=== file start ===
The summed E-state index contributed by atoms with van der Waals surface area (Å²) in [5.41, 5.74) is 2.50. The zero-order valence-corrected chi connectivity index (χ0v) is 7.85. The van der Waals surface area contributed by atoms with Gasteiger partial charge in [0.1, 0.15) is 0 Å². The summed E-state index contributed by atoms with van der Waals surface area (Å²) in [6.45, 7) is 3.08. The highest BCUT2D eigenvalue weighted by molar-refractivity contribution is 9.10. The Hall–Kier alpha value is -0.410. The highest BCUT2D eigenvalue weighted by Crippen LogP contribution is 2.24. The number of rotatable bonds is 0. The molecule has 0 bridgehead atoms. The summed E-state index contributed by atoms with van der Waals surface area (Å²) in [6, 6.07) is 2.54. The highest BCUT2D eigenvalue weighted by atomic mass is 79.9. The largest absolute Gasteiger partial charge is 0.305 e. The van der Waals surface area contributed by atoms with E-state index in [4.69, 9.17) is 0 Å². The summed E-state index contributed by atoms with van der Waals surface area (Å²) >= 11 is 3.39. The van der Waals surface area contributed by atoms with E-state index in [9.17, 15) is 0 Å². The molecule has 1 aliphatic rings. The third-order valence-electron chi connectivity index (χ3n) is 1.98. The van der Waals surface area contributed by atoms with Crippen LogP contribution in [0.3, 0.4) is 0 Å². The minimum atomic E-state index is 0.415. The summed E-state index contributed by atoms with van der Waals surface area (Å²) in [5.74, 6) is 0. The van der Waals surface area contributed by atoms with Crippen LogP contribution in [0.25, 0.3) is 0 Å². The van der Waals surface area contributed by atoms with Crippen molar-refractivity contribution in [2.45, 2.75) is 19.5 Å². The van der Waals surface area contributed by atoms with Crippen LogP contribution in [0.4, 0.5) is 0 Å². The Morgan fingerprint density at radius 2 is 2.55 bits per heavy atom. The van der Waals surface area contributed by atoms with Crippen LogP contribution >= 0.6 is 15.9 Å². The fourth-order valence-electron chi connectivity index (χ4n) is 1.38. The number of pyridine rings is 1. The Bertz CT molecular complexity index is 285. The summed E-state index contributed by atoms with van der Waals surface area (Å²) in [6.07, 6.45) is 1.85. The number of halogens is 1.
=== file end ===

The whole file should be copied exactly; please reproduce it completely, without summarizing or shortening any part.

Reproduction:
The summed E-state index contributed by atoms with van der Waals surface area (Å²) in [5.41, 5.74) is 2.50. The zero-order valence-corrected chi connectivity index (χ0v) is 7.85. The van der Waals surface area contributed by atoms with Gasteiger partial charge in [0.1, 0.15) is 0 Å². The summed E-state index contributed by atoms with van der Waals surface area (Å²) in [6.45, 7) is 3.08. The highest BCUT2D eigenvalue weighted by molar-refractivity contribution is 9.10. The Hall–Kier alpha value is -0.410. The highest BCUT2D eigenvalue weighted by Crippen LogP contribution is 2.24. The number of rotatable bonds is 0. The molecule has 0 bridgehead atoms. The summed E-state index contributed by atoms with van der Waals surface area (Å²) in [6, 6.07) is 2.54. The highest BCUT2D eigenvalue weighted by atomic mass is 79.9. The largest absolute Gasteiger partial charge is 0.305 e. The van der Waals surface area contributed by atoms with E-state index in [4.69, 9.17) is 0 Å². The summed E-state index contributed by atoms with van der Waals surface area (Å²) >= 11 is 3.39. The van der Waals surface area contributed by atoms with E-state index in [9.17, 15) is 0 Å². The molecule has 1 aliphatic rings. The third-order valence-electron chi connectivity index (χ3n) is 1.98. The van der Waals surface area contributed by atoms with Crippen LogP contribution in [0.3, 0.4) is 0 Å². The minimum atomic E-state index is 0.415. The summed E-state index contributed by atoms with van der Waals surface area (Å²) in [5.74, 6) is 0. The van der Waals surface area contributed by atoms with Crippen LogP contribution in [0.25, 0.3) is 0 Å². The van der Waals surface area contributed by atoms with Crippen molar-refractivity contribution in [2.45, 2.75) is 19.5 Å². The van der Waals surface area contributed by atoms with Crippen LogP contribution in [0.4, 0.5) is 0 Å². The Morgan fingerprint density at radius 2 is 2.55 bits per heavy atom. The van der Waals surface area contributed by atoms with Crippen LogP contribution >= 0.6 is 15.9 Å². The fourth-order valence-electron chi connectivity index (χ4n) is 1.38. The number of pyridine rings is 1. The Bertz CT molecular complexity index is 285. The summed E-state index contributed by atoms with van der Waals surface area (Å²) in [6.07, 6.45) is 1.85. The number of halogens is 1.